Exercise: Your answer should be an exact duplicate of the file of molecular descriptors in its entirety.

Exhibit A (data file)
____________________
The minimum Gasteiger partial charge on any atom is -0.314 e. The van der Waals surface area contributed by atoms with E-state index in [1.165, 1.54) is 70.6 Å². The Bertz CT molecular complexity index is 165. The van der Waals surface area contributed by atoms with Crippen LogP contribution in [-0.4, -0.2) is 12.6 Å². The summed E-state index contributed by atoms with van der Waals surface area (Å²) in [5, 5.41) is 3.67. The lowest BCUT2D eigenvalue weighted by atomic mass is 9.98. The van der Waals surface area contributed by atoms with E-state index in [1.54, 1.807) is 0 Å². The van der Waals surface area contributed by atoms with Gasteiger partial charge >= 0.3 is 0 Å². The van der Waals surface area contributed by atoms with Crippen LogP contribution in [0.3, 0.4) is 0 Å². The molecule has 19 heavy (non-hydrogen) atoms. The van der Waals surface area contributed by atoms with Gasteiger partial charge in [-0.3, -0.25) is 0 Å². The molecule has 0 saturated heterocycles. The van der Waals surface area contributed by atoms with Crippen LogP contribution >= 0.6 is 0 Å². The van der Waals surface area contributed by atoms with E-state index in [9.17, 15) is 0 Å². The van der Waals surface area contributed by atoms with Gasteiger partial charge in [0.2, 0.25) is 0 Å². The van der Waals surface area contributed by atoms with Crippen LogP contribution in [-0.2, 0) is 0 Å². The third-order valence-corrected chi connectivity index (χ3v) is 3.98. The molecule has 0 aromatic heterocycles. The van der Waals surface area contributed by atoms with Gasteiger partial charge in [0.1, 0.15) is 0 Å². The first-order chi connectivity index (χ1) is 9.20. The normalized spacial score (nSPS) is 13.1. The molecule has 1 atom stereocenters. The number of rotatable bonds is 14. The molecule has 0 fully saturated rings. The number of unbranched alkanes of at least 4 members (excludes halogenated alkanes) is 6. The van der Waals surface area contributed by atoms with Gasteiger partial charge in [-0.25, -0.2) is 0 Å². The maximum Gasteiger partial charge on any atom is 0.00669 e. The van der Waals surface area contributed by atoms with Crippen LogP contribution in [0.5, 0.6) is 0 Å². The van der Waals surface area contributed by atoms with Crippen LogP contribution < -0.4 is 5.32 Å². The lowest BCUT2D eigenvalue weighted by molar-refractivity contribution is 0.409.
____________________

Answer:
The minimum Gasteiger partial charge on any atom is -0.314 e. The van der Waals surface area contributed by atoms with E-state index in [1.165, 1.54) is 70.6 Å². The Bertz CT molecular complexity index is 165. The van der Waals surface area contributed by atoms with Crippen LogP contribution in [-0.4, -0.2) is 12.6 Å². The summed E-state index contributed by atoms with van der Waals surface area (Å²) in [5, 5.41) is 3.67. The lowest BCUT2D eigenvalue weighted by atomic mass is 9.98. The van der Waals surface area contributed by atoms with E-state index in [1.54, 1.807) is 0 Å². The van der Waals surface area contributed by atoms with Gasteiger partial charge >= 0.3 is 0 Å². The van der Waals surface area contributed by atoms with Crippen LogP contribution in [0.3, 0.4) is 0 Å². The molecule has 19 heavy (non-hydrogen) atoms. The van der Waals surface area contributed by atoms with Gasteiger partial charge in [-0.3, -0.25) is 0 Å². The molecule has 0 saturated heterocycles. The van der Waals surface area contributed by atoms with Crippen LogP contribution >= 0.6 is 0 Å². The van der Waals surface area contributed by atoms with E-state index in [9.17, 15) is 0 Å². The van der Waals surface area contributed by atoms with Gasteiger partial charge in [0.2, 0.25) is 0 Å². The van der Waals surface area contributed by atoms with Crippen LogP contribution in [-0.2, 0) is 0 Å². The third-order valence-corrected chi connectivity index (χ3v) is 3.98. The molecule has 0 aromatic heterocycles. The van der Waals surface area contributed by atoms with Gasteiger partial charge in [0.1, 0.15) is 0 Å². The first-order chi connectivity index (χ1) is 9.20. The normalized spacial score (nSPS) is 13.1. The molecule has 1 atom stereocenters. The number of rotatable bonds is 14. The molecule has 0 fully saturated rings. The number of unbranched alkanes of at least 4 members (excludes halogenated alkanes) is 6. The van der Waals surface area contributed by atoms with Gasteiger partial charge in [-0.25, -0.2) is 0 Å². The maximum Gasteiger partial charge on any atom is 0.00669 e. The van der Waals surface area contributed by atoms with Crippen LogP contribution in [0.5, 0.6) is 0 Å². The van der Waals surface area contributed by atoms with Crippen LogP contribution < -0.4 is 5.32 Å². The lowest BCUT2D eigenvalue weighted by molar-refractivity contribution is 0.409.